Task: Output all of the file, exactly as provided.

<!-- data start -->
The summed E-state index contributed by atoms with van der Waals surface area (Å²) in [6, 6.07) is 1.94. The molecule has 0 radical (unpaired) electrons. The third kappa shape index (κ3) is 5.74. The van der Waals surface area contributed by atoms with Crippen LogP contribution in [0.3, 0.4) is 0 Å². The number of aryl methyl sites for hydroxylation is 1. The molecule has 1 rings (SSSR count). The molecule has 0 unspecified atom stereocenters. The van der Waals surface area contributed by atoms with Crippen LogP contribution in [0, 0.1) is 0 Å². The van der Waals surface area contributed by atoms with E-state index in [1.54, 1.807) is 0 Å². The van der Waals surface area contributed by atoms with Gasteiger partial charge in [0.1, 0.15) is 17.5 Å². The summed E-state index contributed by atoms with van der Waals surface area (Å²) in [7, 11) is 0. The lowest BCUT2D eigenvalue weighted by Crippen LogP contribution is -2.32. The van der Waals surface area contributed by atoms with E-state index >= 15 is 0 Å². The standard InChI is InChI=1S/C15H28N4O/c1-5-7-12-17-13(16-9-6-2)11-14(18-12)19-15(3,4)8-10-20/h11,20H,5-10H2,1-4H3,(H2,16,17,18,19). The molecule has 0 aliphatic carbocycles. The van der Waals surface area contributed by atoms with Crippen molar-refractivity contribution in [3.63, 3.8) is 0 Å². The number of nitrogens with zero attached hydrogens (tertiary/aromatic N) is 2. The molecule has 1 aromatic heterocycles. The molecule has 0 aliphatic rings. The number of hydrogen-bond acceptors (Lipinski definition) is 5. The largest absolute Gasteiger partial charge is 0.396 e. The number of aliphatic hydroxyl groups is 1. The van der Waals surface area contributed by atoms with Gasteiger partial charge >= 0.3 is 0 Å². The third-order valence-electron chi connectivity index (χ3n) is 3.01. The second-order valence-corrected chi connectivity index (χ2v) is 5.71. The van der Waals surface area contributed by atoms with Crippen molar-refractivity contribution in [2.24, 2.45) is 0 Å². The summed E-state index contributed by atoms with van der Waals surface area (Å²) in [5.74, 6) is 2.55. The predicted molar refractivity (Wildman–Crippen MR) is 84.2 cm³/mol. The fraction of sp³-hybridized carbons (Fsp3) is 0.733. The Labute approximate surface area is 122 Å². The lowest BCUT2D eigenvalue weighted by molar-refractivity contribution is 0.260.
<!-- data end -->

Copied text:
The summed E-state index contributed by atoms with van der Waals surface area (Å²) in [6, 6.07) is 1.94. The molecule has 0 radical (unpaired) electrons. The third kappa shape index (κ3) is 5.74. The van der Waals surface area contributed by atoms with Crippen LogP contribution in [0.3, 0.4) is 0 Å². The number of aryl methyl sites for hydroxylation is 1. The molecule has 1 rings (SSSR count). The molecule has 0 unspecified atom stereocenters. The van der Waals surface area contributed by atoms with Crippen LogP contribution in [0, 0.1) is 0 Å². The van der Waals surface area contributed by atoms with E-state index in [1.54, 1.807) is 0 Å². The van der Waals surface area contributed by atoms with Gasteiger partial charge in [0.1, 0.15) is 17.5 Å². The summed E-state index contributed by atoms with van der Waals surface area (Å²) in [7, 11) is 0. The lowest BCUT2D eigenvalue weighted by Crippen LogP contribution is -2.32. The van der Waals surface area contributed by atoms with E-state index >= 15 is 0 Å². The standard InChI is InChI=1S/C15H28N4O/c1-5-7-12-17-13(16-9-6-2)11-14(18-12)19-15(3,4)8-10-20/h11,20H,5-10H2,1-4H3,(H2,16,17,18,19). The molecule has 0 aliphatic carbocycles. The van der Waals surface area contributed by atoms with Crippen molar-refractivity contribution in [3.63, 3.8) is 0 Å². The number of nitrogens with zero attached hydrogens (tertiary/aromatic N) is 2. The molecule has 1 aromatic heterocycles. The molecule has 0 aliphatic rings. The number of hydrogen-bond acceptors (Lipinski definition) is 5. The largest absolute Gasteiger partial charge is 0.396 e. The number of aliphatic hydroxyl groups is 1. The van der Waals surface area contributed by atoms with Gasteiger partial charge >= 0.3 is 0 Å². The third-order valence-electron chi connectivity index (χ3n) is 3.01. The second-order valence-corrected chi connectivity index (χ2v) is 5.71. The van der Waals surface area contributed by atoms with Crippen molar-refractivity contribution in [2.24, 2.45) is 0 Å². The summed E-state index contributed by atoms with van der Waals surface area (Å²) in [5.74, 6) is 2.55. The predicted molar refractivity (Wildman–Crippen MR) is 84.2 cm³/mol. The fraction of sp³-hybridized carbons (Fsp3) is 0.733. The Labute approximate surface area is 122 Å². The lowest BCUT2D eigenvalue weighted by molar-refractivity contribution is 0.260.